Haematemesis is simply defined as “vomiting blood”. It is caused by bleeding from any part of the upper portion of the gastrointestinal tract.
It has a wide range of possible causes, depending on the site of blood loss and the tissue that is actively bleeding. Indeed, patients with haematemesis can present in a number of clinical states.
In this article, we shall look at the causes, investigations and management of haematemesis.
Oesophageal varices refer to dilations of the porto-systemic anastomoses in the oesophagus. These dilated anastomoses are prone to rupture, with the potential to cause a catastrophic haemorrhage.
The most common underlying cause for oesophageal varices is alcoholic liver disease, and any haematemesis in a patient with known history of alcohol abuse should be investigated as urgently as possible.
Gastric ulceration is responsible for about 60% of haematemesis cases. Ulceration of either the stomach (20%) or posterior duodenum (40%) can result in erosion into the blood vessels supplying the upper GI tract and causing significant haemorrhage.
Patients may present with known active ulcer disease / H. Pylori positive, a history of NSAID or steroid use, or previous epigastric symptoms suggesting peptic ulceration, all of which may aid your initial assessment and diagnosis.
A Mallory-Weiss tear is a relatively common phenomenon, typified by episodes of severe or recurrent vomiting, then followed by minor haematemesis. Such forceful vomiting causes a tear in the epithelial lining of the oesophagus, resulting in a small bleed.
Most cases are benign and will resolve spontaneously, therefore providing the patient reassurance and monitoring is usually all that is required. Any prolonged or worsening haematemesis in a suspected Mallory-Weiss tear may warrant further investigation.
Oesophagitis is a condition that describes inflammation of the intraluminal epithelial layer of the oesophagus, most often due to either gastric acid reflux (GORD) or less commonly from infections (typically Candida Albicans), medication (such as bisphosphonates), radiotherapy, ingestions of toxic substances, or Crohn’s disease.
Other causes of haematemesis that may not require such immediate resuscitation and intervention include gastritis, gastric malignancy, Meckel’s diverticulum, or Vascular malformations (e.g. Dieulafoy lesion)
The key facts to ascertain from a history of haematemesis are:
- Timing, frequency, and the volume of bleeding
- History of dyspepsia, dysphasia or odynophagia
- Past medical history and smoking and alcohol status
- Use of steroids, NSAIDs, anticoagulants, or bisphosphonates
On examination, it is important to assess specifically for epigastric tenderness, signs of epigastric varices, or a point of bleeding in the mouth or nose.
Investigations are obviously tailored to the specific presentation, but a generic outline would involve a structured approach as discussed below.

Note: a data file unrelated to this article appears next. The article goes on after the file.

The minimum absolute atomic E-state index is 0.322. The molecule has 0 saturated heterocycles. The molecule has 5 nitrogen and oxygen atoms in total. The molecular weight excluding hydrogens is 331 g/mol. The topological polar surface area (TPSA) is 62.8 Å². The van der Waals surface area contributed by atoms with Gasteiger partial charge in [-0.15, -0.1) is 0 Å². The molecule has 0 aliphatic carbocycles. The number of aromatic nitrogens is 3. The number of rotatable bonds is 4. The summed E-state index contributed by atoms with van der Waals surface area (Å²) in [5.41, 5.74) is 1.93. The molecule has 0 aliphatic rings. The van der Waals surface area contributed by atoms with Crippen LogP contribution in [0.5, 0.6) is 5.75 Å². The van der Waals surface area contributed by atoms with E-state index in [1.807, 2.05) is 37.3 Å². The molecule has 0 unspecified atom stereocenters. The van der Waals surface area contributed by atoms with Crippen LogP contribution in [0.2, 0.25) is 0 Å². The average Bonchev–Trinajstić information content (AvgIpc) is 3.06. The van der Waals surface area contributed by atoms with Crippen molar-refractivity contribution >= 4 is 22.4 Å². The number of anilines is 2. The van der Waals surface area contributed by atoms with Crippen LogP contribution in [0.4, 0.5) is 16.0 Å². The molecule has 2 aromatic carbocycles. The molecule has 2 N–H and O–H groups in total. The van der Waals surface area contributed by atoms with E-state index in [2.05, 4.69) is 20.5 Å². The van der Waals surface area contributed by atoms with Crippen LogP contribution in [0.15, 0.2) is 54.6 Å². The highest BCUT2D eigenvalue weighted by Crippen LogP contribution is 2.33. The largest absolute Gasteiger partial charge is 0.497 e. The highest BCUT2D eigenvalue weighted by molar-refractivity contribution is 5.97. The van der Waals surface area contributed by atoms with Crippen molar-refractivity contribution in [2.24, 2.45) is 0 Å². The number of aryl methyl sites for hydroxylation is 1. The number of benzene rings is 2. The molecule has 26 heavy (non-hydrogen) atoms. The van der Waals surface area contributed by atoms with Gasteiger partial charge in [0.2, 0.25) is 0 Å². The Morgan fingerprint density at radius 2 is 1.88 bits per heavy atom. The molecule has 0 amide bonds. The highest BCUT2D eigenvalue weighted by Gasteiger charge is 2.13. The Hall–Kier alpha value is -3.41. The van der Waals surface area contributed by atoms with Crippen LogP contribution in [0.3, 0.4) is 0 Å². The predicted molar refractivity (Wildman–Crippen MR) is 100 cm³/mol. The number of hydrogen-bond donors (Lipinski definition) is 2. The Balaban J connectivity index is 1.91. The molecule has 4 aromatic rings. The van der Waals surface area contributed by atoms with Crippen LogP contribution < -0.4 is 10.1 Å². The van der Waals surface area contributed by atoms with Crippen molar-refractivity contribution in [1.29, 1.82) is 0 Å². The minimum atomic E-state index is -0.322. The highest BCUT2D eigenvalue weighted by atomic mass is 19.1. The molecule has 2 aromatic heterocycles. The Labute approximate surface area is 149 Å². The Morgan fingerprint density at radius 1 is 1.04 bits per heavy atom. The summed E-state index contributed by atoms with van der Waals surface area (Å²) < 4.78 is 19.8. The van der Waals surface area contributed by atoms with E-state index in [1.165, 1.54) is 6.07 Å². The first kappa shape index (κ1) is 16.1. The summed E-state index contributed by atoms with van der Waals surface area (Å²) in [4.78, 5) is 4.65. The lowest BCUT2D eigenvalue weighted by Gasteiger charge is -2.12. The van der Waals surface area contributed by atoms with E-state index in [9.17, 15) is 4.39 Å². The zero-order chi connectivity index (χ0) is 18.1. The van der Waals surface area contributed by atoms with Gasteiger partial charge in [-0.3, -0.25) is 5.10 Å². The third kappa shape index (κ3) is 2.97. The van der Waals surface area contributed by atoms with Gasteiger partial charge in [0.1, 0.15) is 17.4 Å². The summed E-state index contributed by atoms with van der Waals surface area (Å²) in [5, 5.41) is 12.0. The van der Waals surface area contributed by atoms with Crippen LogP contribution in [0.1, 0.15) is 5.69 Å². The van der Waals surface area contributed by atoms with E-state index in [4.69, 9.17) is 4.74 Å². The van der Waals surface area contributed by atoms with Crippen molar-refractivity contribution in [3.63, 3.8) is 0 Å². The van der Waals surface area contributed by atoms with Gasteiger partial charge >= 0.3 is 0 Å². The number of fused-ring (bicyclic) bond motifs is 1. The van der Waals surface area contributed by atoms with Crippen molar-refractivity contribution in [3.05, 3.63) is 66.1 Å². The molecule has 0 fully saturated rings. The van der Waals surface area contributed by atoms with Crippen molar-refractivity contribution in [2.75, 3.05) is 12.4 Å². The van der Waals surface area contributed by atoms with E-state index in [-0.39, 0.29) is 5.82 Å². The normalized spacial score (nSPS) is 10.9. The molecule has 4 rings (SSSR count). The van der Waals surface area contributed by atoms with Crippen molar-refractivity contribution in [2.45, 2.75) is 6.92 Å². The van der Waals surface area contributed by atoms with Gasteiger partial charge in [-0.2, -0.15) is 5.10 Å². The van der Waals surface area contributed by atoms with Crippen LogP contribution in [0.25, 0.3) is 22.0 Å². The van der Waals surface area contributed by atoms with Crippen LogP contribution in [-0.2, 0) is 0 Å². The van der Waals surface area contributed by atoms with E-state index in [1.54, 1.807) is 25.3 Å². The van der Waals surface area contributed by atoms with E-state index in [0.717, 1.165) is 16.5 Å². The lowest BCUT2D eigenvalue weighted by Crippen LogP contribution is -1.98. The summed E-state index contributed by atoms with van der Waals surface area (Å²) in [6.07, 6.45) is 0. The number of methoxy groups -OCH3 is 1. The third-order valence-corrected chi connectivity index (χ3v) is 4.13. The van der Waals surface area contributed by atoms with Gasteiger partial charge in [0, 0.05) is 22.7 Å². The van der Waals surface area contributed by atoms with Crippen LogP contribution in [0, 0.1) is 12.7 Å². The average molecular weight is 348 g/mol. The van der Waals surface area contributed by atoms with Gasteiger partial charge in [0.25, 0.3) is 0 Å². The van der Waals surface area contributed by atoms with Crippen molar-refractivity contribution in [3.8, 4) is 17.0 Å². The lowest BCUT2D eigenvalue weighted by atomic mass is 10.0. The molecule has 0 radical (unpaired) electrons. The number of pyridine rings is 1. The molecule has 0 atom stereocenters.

A full set of blood tests should be taken, including:
- Useful in bleeding or septic patients, especially for the pH, pO2, pCO2, and lactate, for signs of tissue hypoperfusion.
- Routine bloods (FBC, U&Es, LFTs, and clotting)
- Any acute bleed may not initially show an anaemia in the FBC, whereas LFTs may reveal underlying liver damage as a potential cause.
- All patients with haematemesis should have a Group and Save; those with significant haematemesis (especially suspected variceal bleed) should have at least 4 units of blood cross-matched.
The definitive investigation in most cases of haematemesis is via an oesophagogastroduodenoscopy (OGD); which also forms part of the management in cases of ongoing unstable bleeding. This should be performed within 12hrs in most cases of acute haematemesis, or as soon as possible if the patient is unstable.
An erect CXR may also be required if a perforated peptic ulcer is suspected as the underlying cause. In such a case, air may be visible underneath the diaphragm (pneumoperitoneum).
Rockall Risk Score
The Rockall Risk Score can be used to predict the patients who are likely to suffer an adverse outcome from an upper GI bleed.
It is useful to calculate these scores when assessing a patient with haematemesis. A score less than 3 carries good prognosis but total score more than 8 carries high risk of mortality
|Signs of Shock||No shock||Pulse >100||SBP <100|
|Co-morbidities||No major||Heart failure or other major morbidity||Renal failure, liver failure, or metastatic cancer|
|Diagnosis||Mallory-Weiss||All other diagnoses||GI malignancy|
|Evidence of bleeding||None||Adherent clot or spurting vessel|
Any acute upper GI bleed warrants careful resuscitation and urgent endoscopy. Begin with a standard ABCDE approach, gaining 2 large bore cannulae, IV fluid, and blood products (if required).
During OGD, a range of therapeutic options are available depending on the underlying causes suspected or confirmed:
- Peptic ulcer disease – requires injections of adrenaline and cauterisation of the bleeding. High dose intravenous PPI therapy should be administered (e.g. IV 40mg omeprazole) to control the acidic environment.
- Oesophageal varices management should be swift and performed at the same time as active resuscitation, including the use of blood products.
- Endoscopic banding is the most definitive method of management however can be technically difficult.
- Prophylactic antibiotic therapy should be initiated.
- Somatostatin analogues (e.g. terlipressin or octreotide) should also be started, acting to reduce splanchnic blood flow and hence reduce bleeding.
- Sengstaken-Blakemore tube is used in severe cases. It is inserted to the level of the varices and inflated to compress the bleeding.
Long term management warrants repeat banding of the varices and long-term beta-blocker therapy.